When we start talking about anxiety, and particularly with panic attacks, what effectively has happened is that the sympathetic nervous system’s threshold has been lowered way down.  It’s been over-sensitized for some reason (which obviously varies depending on one’s history – in the case of trauma there is very good reason for this).  But the point is that there is a natural, physiological process that is happening – one that was well-developed back when our ancestors didn’t have the cognitive abilities that we now possess in order to make logical sense of the the world around us.

So, when someone with social anxiety begins to have a panic attack when forced to interact in a group, we (and they) can easily come to the conclusion that it just doesn’t make any sense for that to happen – nothing bad is going to come out of it and there is no logical reason to become anxious.  But on a deeper level, this system that’s basically been told to go into red alert status starts going off the rails.

So what about this other subsystem of the autonomic nervous system – the parasympathetic one?  This one is actually responsible for the exact opposite function of its sister – it calms us down when a threat is no longer present.  Our blood begins to flow back to our core, heart rate slows, pupils return to normal size, breathing slows, and all sorts of chemical changes happen.  It’s no longer adaptive to be hyper-vigilant and ready to spring at the drop of a pin.  And this is also the system that has to start kicking in when maladaptive anxiety is starting to cause panic.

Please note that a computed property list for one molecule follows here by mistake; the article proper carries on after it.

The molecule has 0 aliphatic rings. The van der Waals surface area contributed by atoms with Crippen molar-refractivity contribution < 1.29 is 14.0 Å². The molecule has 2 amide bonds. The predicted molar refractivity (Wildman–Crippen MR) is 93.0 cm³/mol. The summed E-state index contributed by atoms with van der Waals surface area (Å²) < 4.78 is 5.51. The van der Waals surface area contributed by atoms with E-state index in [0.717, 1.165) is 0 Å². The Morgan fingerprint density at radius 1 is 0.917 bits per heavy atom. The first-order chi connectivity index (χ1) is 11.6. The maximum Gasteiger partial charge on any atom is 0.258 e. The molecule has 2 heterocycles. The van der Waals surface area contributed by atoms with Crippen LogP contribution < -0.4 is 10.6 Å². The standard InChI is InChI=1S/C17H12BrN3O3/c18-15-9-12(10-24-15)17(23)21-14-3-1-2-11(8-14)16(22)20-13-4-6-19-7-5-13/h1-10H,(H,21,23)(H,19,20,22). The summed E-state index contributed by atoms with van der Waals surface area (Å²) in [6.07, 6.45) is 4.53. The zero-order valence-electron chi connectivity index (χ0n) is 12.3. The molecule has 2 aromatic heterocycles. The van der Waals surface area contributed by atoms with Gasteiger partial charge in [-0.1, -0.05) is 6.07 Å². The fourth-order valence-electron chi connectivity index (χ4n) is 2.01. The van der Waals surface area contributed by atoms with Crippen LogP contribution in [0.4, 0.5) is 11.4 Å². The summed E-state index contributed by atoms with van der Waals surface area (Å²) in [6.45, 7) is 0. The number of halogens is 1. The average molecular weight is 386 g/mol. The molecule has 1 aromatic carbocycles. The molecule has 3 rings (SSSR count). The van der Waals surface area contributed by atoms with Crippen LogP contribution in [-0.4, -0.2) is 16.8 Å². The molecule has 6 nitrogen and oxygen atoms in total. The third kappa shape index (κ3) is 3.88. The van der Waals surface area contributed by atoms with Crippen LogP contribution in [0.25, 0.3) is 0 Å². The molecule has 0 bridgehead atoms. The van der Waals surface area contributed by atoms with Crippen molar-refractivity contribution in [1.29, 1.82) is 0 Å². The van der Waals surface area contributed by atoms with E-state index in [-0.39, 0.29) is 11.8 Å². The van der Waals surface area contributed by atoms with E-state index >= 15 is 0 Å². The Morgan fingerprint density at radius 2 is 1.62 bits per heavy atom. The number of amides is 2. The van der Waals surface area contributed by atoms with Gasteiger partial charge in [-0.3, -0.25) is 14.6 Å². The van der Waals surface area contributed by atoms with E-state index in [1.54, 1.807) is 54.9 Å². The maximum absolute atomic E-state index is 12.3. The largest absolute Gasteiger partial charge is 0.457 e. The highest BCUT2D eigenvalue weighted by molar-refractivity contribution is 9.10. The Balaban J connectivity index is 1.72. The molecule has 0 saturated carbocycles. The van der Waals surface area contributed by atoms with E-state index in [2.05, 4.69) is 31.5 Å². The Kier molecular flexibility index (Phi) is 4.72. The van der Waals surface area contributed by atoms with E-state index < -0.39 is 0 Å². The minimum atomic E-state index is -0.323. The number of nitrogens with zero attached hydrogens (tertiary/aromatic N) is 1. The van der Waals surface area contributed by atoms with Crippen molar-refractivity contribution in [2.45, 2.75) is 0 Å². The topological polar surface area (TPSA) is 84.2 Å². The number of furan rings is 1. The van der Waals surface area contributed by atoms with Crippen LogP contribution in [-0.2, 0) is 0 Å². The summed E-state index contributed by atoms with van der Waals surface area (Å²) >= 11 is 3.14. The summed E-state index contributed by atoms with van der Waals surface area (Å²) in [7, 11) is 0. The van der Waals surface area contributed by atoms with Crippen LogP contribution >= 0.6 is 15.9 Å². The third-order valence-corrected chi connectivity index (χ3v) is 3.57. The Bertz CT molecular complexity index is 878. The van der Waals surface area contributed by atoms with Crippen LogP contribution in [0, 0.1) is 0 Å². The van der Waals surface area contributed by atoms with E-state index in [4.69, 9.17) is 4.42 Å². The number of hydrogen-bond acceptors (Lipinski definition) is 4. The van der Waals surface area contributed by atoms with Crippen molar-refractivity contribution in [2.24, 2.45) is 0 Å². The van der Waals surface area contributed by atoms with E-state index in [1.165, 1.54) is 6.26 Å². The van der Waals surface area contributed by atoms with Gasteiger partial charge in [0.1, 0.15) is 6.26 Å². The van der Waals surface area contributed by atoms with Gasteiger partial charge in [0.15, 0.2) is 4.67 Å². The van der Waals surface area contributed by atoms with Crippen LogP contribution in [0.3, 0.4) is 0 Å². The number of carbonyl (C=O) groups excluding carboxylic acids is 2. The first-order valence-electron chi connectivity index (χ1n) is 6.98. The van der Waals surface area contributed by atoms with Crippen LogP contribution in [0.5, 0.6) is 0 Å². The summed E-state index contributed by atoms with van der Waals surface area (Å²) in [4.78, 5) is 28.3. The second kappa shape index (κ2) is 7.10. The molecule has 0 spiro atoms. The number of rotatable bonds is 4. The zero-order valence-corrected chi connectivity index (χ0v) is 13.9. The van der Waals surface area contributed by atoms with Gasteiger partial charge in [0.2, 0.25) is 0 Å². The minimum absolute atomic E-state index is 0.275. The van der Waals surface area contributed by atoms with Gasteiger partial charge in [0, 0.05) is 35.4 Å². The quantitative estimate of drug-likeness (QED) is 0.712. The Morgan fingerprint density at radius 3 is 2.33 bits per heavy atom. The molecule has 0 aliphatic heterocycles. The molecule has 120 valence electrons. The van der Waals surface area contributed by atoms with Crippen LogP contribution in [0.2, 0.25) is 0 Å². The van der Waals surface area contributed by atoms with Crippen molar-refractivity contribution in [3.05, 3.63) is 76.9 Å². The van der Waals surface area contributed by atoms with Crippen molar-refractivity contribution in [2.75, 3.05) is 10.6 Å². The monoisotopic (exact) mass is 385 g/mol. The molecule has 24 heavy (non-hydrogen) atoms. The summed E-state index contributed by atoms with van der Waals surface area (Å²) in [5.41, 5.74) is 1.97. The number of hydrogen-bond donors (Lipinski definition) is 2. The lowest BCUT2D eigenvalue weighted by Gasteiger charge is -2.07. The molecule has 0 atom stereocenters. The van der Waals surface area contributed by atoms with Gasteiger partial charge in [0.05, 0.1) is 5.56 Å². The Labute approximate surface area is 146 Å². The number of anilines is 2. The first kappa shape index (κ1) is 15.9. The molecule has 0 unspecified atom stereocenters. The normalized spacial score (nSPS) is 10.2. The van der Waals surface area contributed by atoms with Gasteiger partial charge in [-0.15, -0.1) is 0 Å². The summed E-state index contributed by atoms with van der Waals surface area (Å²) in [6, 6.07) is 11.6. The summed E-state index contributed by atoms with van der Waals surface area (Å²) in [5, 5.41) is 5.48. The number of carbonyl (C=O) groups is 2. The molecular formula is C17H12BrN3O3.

It’s just not possible for both of these systems to be fired up at the same time.  You can’t be anxious and relaxed simultaneously.  And this is the bottom line of what I say to anxious people.  The beauty of it is that there is an incredibly simple way to kick-start the parasympathetic nervous system’s calming effects – it’s as simple as taking control of your breath.  Slow down your breathing, you slow down your heart rate, and just maybe, that gets some of the other processes going.

I find it to be a hopeful message.  It’s just a starting point, and it’s by no means the ideal, ultimate  solution to anxiety, but it is simple enough that it’s worth saying every time.